Behavioural data: latencies to remove lids. Bars represent means and error bars one standard error (based on the number of birds in each group). All panels are based on data from 30 birds. Asterisks (*) indicate significant differences (p < 0.05); in panels a and c the significant differences are between groups (as indicated by the bars), whereas in panels d, e and f the marked bar is significantly different from zero. Note that for clarity, the colours used to designate the different groups in this figure map onto the colours used to represent the different treatments, phases and comparison in Fig. 2. (a) Latencies for the pooled data from all four phases of the experiment (Baseline 3, Post-shift 1, Baseline 1 and Post-shift 3) split by the two levels of the Effort developmental treatment. (b) Latencies for the pooled data from all four phases of the experiment split by the two levels of the Amount developmental treatment. (c) Latencies for the pooled data from all birds split by the four phases of the experiment. (d) The same data shown in panel (c) expressed as Δ latency calculated by subtracting the mean post-shift latency for each bird from its mean baseline latency; negative values represent slowing post-shift, whereas positive values represent speeding up. (e) Δ latency split by Contrast type and levels of the Effort treatment. (f) Δ latency split by Contrast type and levels of the Amount treatment. Note that in panels a, b, e and f the data are split by the main effect only, since no significant interactions were found between Effort and Amount.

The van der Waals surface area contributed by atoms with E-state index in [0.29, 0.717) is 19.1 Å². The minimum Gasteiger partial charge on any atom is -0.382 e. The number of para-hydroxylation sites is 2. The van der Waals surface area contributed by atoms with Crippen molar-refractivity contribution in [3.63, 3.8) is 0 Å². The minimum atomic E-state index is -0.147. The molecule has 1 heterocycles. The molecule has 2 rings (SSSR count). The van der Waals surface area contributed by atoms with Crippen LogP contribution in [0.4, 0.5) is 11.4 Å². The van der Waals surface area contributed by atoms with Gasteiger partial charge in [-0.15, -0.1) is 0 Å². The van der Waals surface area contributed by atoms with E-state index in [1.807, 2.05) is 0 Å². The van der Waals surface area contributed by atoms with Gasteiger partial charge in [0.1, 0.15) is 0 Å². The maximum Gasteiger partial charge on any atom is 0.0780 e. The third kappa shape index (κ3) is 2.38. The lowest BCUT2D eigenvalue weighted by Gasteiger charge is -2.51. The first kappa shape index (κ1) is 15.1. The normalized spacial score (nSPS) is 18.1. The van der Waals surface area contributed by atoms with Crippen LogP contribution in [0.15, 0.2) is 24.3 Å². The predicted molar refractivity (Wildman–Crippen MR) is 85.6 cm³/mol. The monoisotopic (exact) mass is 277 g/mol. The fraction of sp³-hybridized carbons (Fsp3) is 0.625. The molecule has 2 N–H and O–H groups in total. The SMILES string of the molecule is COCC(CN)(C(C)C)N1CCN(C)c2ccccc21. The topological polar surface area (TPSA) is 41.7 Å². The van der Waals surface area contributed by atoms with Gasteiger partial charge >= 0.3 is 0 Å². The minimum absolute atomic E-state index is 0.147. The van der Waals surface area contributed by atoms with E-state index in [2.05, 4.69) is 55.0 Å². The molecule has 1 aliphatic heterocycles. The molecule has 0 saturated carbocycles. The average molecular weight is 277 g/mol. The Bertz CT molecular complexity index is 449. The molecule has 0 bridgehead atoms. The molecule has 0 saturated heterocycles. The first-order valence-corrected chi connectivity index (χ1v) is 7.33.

Overall effect of reward loss and gain